My friend Bill retired to Bisbee after working in the Detroit steel mills for decades. When I got my copy of Noel Ignatiev’s Acceptable Men: Life in the Largest Steel Mill in the World, I shared it with Bill. I wanted to see how it resonated with his own experiences, and it did. I told him to watch the film, Finally Got the News, about the League of Revolutionary Black Workers, now available on vimeo for $2.99.
Here’s what Bill had to say about the film:
“I had to watch this twice. The part that was filmed inside Ford Rouge brought back some bad memories. I did 90 days in the stamping plant there. It was the loudest most dangerous job I ever had. After I got out of the army in ‘64 I had a multitude of jobs. The first was at Firestone Steel Products working on the line that made truck rims. I did about six weeks there and went to McLouth Steel and worked as a laborer in the hot strip mill for eight or nine months. I moved to California and went to work at Kaiser Steel in Fontana for close to a year. When I moved back to Michigan I did that awful 90 days in the stamping plant. My next job was as a proofreader in a print shop. Easy job but it didn’t pay much. I went to Chrysler next and worked in their engine plant for a couple of years. I dropped out of the work force in ‘67 to study drug and alcohol abuse full time and didn’t return to the work force until 1970. In 1970 I hired in to Great Lakes Steel Corporation where I stayed for 30 years. At Great Lakes I worked a variety of jobs until I landed in their blacksmith shop for 17 years. I did my last ten years there as a machinist.
I was aware of the Revolutionary Movement at Dodge Main and Ford Rouge.
I enjoyed the film and getting to know the active participants through the film. They used shots of the Diego Rivera mural at the Detroit Institute of Art. As school children we were taken to see it. It is a revolutionary piece of work that old Henry Ford wanted to paint over but his son Edsel prevented it. Great choice to show in the beginning of the film.
The guy that wrapped up the film was Kenneth Cockrel. He later became a Detroit city councilman.
Thank you so much for recommending it. It is a film that I needed to see at least twice.”
And here is Bill’s response to Noel Ignatiev’s Acceptable Men:
“Noel Ignatiev is an interesting man but you probably know that. It would be fun to talk to him. Noel worked in the absolute worst part of the mill. The blast furnaces, sinter plant, and coke ovens are like hell on earth. They are also a twenty-four hour, seven-day-a-week operation. The men rotate and work all three shifts in 21 days. The machinery is old and needs a lot of attention. The maintenance crews often have nothing to do if the operations are running smoothly. I once heard a manager say that he liked to see his maintenance people sleeping in a shanty. That meant everything was good with the operation. The company was making money.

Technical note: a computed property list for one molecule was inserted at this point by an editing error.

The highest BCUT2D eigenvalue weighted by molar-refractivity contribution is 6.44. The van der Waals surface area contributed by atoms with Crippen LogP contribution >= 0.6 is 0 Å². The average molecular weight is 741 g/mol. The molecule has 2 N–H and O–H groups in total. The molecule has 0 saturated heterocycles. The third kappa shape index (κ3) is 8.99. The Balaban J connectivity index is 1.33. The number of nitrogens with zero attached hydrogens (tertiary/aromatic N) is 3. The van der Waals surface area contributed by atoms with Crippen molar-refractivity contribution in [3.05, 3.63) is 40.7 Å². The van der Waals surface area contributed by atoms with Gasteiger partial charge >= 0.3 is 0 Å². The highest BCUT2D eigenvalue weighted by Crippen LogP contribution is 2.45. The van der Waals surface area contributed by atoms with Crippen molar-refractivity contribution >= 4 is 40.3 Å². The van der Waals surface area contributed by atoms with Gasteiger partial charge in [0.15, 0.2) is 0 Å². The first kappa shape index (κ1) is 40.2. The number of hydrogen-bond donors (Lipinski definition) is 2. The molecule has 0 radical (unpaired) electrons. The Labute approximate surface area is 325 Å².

I worked in two other steel mills and spent some time on the line at Ford and Chrysler but when I hired into Great Lakes Steel I was not prepared for Zug Island. Zug Island is right offshore in the Detroit River. It is where the blast furnaces, sinter plant, and coke ovens are located. The part of the mill that Noel worked in. The culture there was the same as U.S. Steel in Gary. People sleeping all over the place. Shitty attitudes. All sorts of illegal activity going on. If you came in with a hangover someone would sell you a cold beer to get well on.
At one time the island was predominately Italian but the Italians had been replaced with Blacks. No doubt that it was racism.
I absolutely loved his depictions of his co-workers. I laughed and laughed. He really nailed them.
My experience on Zug Island was actually pretty pleasant. I hired in as a millwright helper. I had a buddy that was working there and he talked me into taking a job on the island. He was working on the stackers that unloaded raw material from the lake freighters, greasing the bearings on the conveyor belts that stacked the raw material into huge piles. When I told the employment office that I wanted a millwright helpers job on the island they looked at me like I was crazy and said sure. I ended up spending my summer greasing bearings and smoking weed. The stackers were in a remote part of the island and we worked at our own leisurely pace. We just checked in with the boss in the morning and told him where we were at. He did come behind us to see if we were doing our job which we were. He left us alone. One morning I was shaking a cigarette out of my pack and a large joint fell out on the ground practically at his feet. He just looked at the sky and rolled his eyes as I picked it up.* In the fall I transferred up to the main plant which was an entirely different world. I spent most of my time working in the blacksmith shop which was a joy. I loved forging. It was also a day shift, only Monday through Friday job. I had regular hours and was able to pursue other things.
I sort of got the feeling that Noel was disappointed with the working class. We weren’t radical enough to suit him. The working class has forgotten their roots. The communist party was heavily involved with the UAW back in the day but most guys today just want to live their miserable little lives. I wish he had talked more about what he learned from his experience in the mill. It ended rather abruptly.”
(This is Beth) *When I worked in a little shop-floor keypunch office, recording stock translations from greasy slips of paper, my coworker left a fat, half-smoked joint on her keyboard. That plant ran on weed and shop-floor romance (Stewart-Warner, Chicago 1977).